Renewable Energy : Wind Power

"In the most successful rehabilitations, old and new learn from each other."- Jean Carroon, FAIA, LEED AP, Principal for Preservation, Goody Clancy

"Green" has become a product driven movement- while it is important not to get lost in all the green "stuff"- it is also important to recognize the potential benefits of renewable technology. We have come a long way.

WIND

We have been harnessing the wind's energy for hundreds of years. Historically, windmills were used for pumping water or grinding grain. Modern wind turbines take note from traditional windmills and are mounted on a tower to capture the most energy. However, today's modern equivalents tower above their ancestors, standing at 100 feet or more above ground, And these sleek towers mounted with propeller like blades can use the wind's energy to generate electricity!

Residential installations of wind turbines

Modern wind turbines can be installed as stand-alone applications to serve traditional purposes such as pumping water. Or they can be used as a way to cut electric bills! By connecting the turbine to a utility power grid or even combined with a photovoltaic (solar cell) system, the wind turbine can generate electricity to be used on the site. When connected to a utility power grid, an excess energy produced by the wind turbine and not used on the site can be sold back to the utility!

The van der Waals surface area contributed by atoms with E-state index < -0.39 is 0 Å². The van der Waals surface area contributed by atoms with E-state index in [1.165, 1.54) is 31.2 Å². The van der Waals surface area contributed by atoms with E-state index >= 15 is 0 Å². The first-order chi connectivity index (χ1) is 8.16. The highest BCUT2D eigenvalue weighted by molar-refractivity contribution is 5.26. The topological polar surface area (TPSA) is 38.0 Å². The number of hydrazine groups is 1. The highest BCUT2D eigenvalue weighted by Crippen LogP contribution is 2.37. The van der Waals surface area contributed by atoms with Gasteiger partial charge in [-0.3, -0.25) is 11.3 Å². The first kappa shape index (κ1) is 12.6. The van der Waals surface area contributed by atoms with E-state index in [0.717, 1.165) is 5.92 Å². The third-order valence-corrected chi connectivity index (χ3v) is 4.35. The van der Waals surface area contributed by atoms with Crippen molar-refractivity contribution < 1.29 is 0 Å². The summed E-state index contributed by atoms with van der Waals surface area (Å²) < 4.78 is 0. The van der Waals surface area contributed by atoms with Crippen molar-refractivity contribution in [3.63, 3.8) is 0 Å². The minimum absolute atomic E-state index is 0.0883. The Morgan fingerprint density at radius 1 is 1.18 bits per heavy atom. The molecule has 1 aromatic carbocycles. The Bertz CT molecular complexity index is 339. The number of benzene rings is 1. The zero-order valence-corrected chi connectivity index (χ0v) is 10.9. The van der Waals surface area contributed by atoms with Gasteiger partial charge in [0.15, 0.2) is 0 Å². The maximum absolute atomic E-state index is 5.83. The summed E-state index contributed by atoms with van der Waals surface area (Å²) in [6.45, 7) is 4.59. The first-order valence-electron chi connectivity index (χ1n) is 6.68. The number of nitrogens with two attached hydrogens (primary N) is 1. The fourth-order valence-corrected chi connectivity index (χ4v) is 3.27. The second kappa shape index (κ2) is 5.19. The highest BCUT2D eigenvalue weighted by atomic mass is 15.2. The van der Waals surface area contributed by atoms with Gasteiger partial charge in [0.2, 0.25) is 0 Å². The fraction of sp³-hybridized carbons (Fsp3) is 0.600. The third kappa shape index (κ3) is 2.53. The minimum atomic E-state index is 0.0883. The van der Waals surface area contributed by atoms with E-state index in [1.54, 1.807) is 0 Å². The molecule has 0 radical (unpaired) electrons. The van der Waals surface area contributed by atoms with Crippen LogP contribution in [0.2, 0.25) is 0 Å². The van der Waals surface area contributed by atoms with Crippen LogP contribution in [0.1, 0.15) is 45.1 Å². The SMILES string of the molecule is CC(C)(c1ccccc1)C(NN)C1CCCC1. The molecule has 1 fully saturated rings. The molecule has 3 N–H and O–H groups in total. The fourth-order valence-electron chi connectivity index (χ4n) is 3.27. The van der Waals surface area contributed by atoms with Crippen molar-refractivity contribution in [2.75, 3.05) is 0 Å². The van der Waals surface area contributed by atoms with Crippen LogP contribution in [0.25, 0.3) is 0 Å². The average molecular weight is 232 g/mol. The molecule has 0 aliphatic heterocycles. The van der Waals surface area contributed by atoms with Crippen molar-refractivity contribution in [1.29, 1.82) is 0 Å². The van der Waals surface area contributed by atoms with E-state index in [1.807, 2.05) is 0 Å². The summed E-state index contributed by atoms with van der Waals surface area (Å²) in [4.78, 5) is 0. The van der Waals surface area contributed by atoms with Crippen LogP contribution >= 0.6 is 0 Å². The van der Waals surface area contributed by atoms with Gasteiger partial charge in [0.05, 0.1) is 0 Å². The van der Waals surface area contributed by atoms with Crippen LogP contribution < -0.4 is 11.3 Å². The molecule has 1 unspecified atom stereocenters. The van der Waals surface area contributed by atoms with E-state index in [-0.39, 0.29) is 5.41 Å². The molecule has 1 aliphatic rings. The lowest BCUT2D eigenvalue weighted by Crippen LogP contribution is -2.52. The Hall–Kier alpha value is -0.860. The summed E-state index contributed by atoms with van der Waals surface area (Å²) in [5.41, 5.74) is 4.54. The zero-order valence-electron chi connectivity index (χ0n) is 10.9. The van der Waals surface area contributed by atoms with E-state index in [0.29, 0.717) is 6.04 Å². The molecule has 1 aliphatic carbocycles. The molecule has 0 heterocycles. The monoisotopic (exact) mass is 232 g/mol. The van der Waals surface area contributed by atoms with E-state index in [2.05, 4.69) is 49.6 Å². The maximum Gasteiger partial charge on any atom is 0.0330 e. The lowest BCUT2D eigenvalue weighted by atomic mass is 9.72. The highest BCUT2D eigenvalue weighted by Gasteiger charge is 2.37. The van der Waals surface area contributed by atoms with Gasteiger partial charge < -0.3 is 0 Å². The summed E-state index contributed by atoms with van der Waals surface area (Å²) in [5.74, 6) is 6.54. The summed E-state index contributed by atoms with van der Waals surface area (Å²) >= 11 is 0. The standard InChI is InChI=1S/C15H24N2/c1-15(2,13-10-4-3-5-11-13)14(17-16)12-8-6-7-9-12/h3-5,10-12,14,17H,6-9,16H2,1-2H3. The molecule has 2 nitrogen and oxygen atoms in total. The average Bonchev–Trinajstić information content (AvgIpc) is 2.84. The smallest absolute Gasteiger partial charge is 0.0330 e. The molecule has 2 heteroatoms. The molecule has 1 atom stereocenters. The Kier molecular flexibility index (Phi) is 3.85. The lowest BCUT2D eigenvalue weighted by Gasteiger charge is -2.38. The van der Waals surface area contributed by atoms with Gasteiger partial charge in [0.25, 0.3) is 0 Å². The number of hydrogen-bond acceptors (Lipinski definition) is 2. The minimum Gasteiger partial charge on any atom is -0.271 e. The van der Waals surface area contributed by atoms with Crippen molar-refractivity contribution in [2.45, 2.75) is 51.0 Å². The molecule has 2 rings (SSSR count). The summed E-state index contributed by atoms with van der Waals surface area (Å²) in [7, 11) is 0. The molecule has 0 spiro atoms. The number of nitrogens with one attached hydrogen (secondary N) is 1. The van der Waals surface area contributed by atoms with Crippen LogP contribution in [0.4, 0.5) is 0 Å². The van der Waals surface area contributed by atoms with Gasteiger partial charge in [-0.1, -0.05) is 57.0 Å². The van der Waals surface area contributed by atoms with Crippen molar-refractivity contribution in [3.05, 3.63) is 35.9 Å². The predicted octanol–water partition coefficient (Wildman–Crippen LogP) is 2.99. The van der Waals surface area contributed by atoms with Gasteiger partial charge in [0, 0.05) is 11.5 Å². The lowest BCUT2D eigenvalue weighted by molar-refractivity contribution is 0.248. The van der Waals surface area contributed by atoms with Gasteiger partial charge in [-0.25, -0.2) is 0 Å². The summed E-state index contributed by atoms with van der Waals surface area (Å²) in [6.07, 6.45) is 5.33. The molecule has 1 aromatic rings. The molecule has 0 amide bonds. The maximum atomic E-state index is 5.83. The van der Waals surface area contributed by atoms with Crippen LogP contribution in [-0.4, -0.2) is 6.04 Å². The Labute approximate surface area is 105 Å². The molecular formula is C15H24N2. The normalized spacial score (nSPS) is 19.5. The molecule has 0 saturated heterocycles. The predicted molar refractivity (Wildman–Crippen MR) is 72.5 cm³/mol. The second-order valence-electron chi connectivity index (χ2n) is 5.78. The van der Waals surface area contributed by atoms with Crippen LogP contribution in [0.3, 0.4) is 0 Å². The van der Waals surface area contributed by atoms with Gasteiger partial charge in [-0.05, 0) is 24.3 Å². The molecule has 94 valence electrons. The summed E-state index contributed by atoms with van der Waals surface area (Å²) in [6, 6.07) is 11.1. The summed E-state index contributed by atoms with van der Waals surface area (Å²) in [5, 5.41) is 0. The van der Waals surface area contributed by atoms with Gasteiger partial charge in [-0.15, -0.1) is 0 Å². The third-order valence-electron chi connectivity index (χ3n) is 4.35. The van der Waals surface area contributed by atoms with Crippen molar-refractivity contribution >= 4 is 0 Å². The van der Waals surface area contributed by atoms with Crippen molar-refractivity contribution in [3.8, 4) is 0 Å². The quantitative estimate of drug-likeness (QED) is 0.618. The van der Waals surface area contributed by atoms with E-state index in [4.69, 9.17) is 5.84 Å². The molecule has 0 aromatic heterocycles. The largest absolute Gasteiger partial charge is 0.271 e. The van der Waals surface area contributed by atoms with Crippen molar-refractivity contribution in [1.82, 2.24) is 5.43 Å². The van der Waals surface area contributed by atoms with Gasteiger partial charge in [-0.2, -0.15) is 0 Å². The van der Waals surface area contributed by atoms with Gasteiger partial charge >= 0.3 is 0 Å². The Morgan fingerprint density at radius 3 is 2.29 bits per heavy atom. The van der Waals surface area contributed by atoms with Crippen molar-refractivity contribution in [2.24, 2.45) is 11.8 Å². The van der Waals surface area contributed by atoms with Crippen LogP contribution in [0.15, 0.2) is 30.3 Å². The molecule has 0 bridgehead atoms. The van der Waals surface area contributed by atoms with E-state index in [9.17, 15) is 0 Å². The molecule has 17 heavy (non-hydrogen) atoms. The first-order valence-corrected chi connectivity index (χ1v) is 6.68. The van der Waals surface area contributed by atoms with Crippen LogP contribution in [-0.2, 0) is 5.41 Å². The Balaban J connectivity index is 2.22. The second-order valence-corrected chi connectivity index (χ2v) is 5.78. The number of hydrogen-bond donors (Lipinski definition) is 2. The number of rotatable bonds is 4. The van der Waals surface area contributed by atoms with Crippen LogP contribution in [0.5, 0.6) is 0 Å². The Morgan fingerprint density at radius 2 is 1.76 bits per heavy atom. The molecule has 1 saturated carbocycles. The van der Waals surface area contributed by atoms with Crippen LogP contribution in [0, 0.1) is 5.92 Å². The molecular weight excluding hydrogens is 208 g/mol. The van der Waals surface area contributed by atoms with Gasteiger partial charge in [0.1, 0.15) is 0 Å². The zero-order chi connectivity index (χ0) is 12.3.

A single wind device usually has the capacity of 1.2kW of electricity and can produce an average of 2000 kWh in a year.

Large-scale installations of wind turbines

Modern wind turbines provide a renewable energy alternative to the production of electricity that has long relied on non-renewables. When arranged in large wind array, these systems can generate utility-scale sources of wind energy.

South Carolina's Role in Offshore Wind Power!

Wind Research Facility in Charleston!

The former Charleston Naval Base in North Charleston is now the future site of the Clemson Restoration Institute's wind-turbine testing facility. In 2009, the Department of Energy awarded a $45 million grant to the Clemson Restoration Institute to research and develop ocean-based wind turbines at the former Naval base. This center will be the first ever testing facility for the renewable wind power, putting South Carolina and Charleston on the "cutting edge of research and development of renewable energy."

This multi-million dollar wind-turbine testing center broke ground in the fall of 2010, with plans to create a five-building campus for private companies to use as laboratories. This first stage will begin the trend of restoring buildings at the former naval base, eventually working towards establishing a 26-acre campus, "where the minds of university and business leaders will merge to research and test the clean, green energy systems of the future."

Learn more!

Winds of Change at Old Base!

New Wind Research Facility in Charleston!

Former Naval base secures 45 m wind turbine development grant